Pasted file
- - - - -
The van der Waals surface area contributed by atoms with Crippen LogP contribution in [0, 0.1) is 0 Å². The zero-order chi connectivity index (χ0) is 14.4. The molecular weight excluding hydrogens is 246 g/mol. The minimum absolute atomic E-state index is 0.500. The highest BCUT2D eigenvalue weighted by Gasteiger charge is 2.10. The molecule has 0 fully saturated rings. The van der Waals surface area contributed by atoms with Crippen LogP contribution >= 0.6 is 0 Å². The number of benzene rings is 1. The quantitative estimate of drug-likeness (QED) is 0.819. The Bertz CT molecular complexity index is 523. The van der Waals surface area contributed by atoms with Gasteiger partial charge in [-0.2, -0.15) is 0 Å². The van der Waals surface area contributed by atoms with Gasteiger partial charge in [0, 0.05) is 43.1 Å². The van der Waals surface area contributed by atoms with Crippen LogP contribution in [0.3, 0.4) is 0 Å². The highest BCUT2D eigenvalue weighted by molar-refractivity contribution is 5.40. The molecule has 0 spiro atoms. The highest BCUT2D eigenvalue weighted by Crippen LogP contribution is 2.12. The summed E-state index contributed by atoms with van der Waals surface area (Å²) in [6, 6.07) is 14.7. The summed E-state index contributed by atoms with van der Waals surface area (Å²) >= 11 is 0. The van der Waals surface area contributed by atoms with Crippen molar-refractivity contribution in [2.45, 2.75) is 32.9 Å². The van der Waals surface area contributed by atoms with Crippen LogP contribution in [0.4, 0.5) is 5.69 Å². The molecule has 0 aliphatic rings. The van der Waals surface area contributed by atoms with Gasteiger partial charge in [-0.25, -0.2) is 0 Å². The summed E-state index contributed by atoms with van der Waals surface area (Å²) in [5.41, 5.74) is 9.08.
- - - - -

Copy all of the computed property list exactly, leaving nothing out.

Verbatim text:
The van der Waals surface area contributed by atoms with Crippen LogP contribution in [0, 0.1) is 0 Å². The zero-order chi connectivity index (χ0) is 14.4. The molecular weight excluding hydrogens is 246 g/mol. The minimum absolute atomic E-state index is 0.500. The highest BCUT2D eigenvalue weighted by Gasteiger charge is 2.10. The molecule has 0 fully saturated rings. The van der Waals surface area contributed by atoms with Crippen LogP contribution >= 0.6 is 0 Å². The number of benzene rings is 1. The quantitative estimate of drug-likeness (QED) is 0.819. The Bertz CT molecular complexity index is 523. The van der Waals surface area contributed by atoms with Gasteiger partial charge in [-0.2, -0.15) is 0 Å². The van der Waals surface area contributed by atoms with Gasteiger partial charge in [0, 0.05) is 43.1 Å². The van der Waals surface area contributed by atoms with Crippen LogP contribution in [0.3, 0.4) is 0 Å². The highest BCUT2D eigenvalue weighted by molar-refractivity contribution is 5.40. The molecule has 0 spiro atoms. The highest BCUT2D eigenvalue weighted by Crippen LogP contribution is 2.12. The summed E-state index contributed by atoms with van der Waals surface area (Å²) in [6, 6.07) is 14.7. The summed E-state index contributed by atoms with van der Waals surface area (Å²) >= 11 is 0. The van der Waals surface area contributed by atoms with Crippen molar-refractivity contribution in [2.45, 2.75) is 32.9 Å². The van der Waals surface area contributed by atoms with Crippen LogP contribution in [0.4, 0.5) is 5.69 Å². The molecule has 0 aliphatic rings. The van der Waals surface area contributed by atoms with Gasteiger partial charge in [-0.25, -0.2) is 0 Å². The summed E-state index contributed by atoms with van der Waals surface area (Å²) in [5.41, 5.74) is 9.08.